In September 2019 the Sudanese ruling transitional council closed the country’s borders with Libya and the Central African Republic (CAR). This was motivated by ‘security and economic’ threats to Sudan, specifically the recent illegal crossing of vehicles into the country from mainly Libya, said council spokesperson Mohamed al-Faki Suleiman. He said this cross-border smuggling of vehicles from Libya to Sudan was not new.
Sudan has a database of registered vehicles that enter the country mainly through its sea ports – Port Sudan and the Port of Digna. But due to its vast and unpoliced land borders with neighbouring Libya and the CAR, it’s easy for stolen vehicles to enter Sudan undetected.
INTERPOL regional officer Adooma Hazim says over one million vehicles have been stolen since the fall of Muammar Gaddafi’s government in Libya in 2011, and around 3 000 have entered Sudan in the past two years. Only 100 of these vehicles have been recovered.
Once the vehicles cross into Sudan, it’s hard to trace them. Sudan now works with INTERPOL to search each vehicle entering the country against INTERPOL’s database of vehicles stolen in neighbouring countries.
Libyan vehicles sold legally in Sudan are called ‘boko’. They are preferred by the local population as they are cheaper than those on the local market, says a Sudanese security consultant who wishes to remain anonymous. The consultant says it’s hard to differentiate between legally sold Libyan vehicles and stolen ones.
However it’s not only locals who prefer these vehicles. Local militias use the Libyan vehicles for illegal mining in the desert areas of Adré in Chad’s Ouaddaï Region and Tina in Sudan’s Darfur region, Hazim tells ENACT. Stolen vehicles are also used in other forms of transnational crime by militias who control parts of the country. These militias often attack communities in Sudan and are used as mercenaries for hire by neighbouring countries in conflict.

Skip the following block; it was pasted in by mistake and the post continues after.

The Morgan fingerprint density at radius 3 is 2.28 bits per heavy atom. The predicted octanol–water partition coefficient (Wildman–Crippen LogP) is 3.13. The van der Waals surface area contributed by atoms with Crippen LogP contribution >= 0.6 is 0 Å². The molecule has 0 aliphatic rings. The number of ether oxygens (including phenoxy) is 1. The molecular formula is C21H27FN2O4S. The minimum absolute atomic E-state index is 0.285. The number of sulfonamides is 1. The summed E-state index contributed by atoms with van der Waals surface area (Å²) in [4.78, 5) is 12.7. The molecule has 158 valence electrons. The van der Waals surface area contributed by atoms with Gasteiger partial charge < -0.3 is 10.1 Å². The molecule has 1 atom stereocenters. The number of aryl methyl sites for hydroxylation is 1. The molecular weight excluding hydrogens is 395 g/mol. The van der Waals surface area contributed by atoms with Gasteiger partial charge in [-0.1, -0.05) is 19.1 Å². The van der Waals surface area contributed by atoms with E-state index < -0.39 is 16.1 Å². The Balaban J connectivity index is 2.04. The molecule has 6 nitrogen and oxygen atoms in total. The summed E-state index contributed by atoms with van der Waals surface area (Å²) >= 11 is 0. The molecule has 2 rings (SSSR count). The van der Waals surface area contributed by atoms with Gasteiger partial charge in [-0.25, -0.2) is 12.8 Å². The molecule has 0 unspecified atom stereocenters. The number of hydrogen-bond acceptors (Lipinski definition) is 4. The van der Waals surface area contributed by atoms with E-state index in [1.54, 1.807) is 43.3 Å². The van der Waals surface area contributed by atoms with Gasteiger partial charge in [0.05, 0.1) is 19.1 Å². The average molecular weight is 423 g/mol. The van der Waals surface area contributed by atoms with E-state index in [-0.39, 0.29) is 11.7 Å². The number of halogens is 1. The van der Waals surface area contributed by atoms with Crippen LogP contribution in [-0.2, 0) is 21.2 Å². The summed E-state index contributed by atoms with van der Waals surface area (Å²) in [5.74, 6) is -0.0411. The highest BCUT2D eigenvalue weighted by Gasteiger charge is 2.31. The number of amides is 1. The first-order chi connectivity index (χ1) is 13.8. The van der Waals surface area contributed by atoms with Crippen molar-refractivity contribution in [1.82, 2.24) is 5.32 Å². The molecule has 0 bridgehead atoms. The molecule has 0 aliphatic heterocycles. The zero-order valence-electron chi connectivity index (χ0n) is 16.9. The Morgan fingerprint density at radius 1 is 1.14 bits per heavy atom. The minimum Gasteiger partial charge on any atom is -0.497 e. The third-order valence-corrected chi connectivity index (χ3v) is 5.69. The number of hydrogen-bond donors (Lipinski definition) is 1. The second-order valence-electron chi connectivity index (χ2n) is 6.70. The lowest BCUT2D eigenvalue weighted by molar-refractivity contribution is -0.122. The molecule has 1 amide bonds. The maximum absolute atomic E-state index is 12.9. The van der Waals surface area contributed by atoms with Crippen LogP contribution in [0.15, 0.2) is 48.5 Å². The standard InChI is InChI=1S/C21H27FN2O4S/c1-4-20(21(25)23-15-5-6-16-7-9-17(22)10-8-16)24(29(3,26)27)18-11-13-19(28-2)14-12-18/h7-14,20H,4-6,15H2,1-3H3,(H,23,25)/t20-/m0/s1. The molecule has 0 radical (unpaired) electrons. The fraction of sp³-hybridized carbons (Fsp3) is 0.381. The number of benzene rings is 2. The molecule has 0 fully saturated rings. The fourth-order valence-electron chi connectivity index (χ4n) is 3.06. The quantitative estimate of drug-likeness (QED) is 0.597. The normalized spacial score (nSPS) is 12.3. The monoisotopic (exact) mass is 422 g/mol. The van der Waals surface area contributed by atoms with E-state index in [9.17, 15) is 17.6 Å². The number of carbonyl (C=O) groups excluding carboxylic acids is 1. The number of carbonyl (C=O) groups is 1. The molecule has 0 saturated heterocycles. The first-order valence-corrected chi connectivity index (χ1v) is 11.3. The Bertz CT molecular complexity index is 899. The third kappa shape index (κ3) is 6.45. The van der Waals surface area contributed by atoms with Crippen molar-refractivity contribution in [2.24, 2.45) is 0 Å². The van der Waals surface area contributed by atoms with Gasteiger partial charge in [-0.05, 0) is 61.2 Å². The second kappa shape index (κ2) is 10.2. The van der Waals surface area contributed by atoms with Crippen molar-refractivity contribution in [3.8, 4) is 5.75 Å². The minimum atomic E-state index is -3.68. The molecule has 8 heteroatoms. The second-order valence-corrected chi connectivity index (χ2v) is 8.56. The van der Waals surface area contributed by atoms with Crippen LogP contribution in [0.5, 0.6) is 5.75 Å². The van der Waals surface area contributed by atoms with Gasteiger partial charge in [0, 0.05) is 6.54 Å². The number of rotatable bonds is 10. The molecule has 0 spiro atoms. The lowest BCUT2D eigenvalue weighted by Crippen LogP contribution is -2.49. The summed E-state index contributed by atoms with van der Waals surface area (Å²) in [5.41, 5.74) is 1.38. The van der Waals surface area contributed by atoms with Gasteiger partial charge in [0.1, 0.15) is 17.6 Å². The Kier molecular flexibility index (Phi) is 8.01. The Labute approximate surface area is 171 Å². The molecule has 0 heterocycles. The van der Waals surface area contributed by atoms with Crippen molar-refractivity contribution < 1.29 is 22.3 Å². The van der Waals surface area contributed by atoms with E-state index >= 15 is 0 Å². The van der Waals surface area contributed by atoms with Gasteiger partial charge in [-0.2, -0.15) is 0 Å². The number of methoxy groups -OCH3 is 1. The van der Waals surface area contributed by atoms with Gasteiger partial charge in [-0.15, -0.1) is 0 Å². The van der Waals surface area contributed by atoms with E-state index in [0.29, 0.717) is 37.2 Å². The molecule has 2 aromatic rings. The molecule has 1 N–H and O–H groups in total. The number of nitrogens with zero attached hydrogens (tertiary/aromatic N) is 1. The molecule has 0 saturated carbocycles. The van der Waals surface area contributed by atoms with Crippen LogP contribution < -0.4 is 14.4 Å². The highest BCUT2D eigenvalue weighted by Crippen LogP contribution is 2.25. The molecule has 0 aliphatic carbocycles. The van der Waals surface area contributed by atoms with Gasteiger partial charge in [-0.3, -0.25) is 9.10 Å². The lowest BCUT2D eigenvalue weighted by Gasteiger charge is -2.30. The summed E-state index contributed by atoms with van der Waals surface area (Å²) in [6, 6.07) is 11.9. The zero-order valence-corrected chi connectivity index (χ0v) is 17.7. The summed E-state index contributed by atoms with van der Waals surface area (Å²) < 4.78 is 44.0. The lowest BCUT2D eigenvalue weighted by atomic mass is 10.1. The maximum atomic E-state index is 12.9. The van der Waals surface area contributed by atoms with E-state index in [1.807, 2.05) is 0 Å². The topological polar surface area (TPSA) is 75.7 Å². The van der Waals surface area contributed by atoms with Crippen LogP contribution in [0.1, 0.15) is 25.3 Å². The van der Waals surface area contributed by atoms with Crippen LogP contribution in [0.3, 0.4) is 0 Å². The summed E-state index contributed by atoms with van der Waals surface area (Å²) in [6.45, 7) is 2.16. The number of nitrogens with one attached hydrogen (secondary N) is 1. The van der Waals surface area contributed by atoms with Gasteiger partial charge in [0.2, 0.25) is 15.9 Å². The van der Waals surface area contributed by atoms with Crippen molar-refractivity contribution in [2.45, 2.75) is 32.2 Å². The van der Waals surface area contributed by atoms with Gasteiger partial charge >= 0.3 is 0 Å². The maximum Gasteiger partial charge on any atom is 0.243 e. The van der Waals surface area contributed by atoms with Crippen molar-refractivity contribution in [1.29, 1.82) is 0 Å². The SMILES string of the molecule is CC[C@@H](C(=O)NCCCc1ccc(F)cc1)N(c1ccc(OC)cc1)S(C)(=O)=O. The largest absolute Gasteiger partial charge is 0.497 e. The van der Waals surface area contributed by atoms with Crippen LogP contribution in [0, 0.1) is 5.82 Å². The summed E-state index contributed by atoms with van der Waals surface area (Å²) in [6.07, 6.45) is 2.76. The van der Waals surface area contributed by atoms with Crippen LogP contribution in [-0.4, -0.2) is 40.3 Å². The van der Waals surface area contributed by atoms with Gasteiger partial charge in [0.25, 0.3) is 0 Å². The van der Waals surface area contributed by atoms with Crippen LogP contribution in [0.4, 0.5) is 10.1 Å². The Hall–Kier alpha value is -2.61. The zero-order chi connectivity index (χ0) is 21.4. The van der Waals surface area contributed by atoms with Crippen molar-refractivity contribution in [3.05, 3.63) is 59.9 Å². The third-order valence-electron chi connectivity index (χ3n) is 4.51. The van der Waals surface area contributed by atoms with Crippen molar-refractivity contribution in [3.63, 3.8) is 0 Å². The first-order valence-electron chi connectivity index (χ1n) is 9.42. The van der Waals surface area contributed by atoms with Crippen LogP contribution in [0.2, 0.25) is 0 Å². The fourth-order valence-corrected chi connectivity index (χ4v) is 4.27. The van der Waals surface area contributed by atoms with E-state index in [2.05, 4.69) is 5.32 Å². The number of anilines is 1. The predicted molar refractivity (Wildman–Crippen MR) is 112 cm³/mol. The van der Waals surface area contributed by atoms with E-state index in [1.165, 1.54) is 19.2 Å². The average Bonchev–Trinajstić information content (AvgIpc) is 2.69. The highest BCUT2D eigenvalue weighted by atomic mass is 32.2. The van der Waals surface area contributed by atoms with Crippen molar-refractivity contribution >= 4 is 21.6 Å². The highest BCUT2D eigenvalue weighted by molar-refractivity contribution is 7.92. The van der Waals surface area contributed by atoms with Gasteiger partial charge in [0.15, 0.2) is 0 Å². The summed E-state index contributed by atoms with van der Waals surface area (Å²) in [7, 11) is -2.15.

Most of these militias weren’t part of the power sharing negotiations that formed the Sudanese transitional council. In efforts to pacify the country, the government – made up by both the military and civilians – is trying to eradicate the presence of disjointed militias. Stopping the cross-border smuggling of vehicles is part of the state’s strategy to do this, and to stifle transnational crimes such as illegal mining in deserts that need vehicles in order to operate.
Vehicle smuggling exacerbates instability in a fragile area that has been central to transnational crime and conflict for decades. Sudan regularly closes its borders with neighbours in efforts to decrease illicit trade, for example with South Sudan over oil smuggling and tapping and with Eritrea and Ethiopia over trafficking of arms and drugs and human smuggling.
It’s anticipated that over time borders will be reopened and diplomatic ties restored. It is unclear whether the impact of closing borders to counter vehicle smuggling will deter other forms of transnational organised crime, or increase stability. However the current Sudanese government’s proactive stance on governance and rule of law is a step in the right direction.
Mohamed Daghar, Researcher, ENACT project and Jihane Ben Yahia, ENACT Regional Organised Crime Observatory Coordinator – North Africa, ISS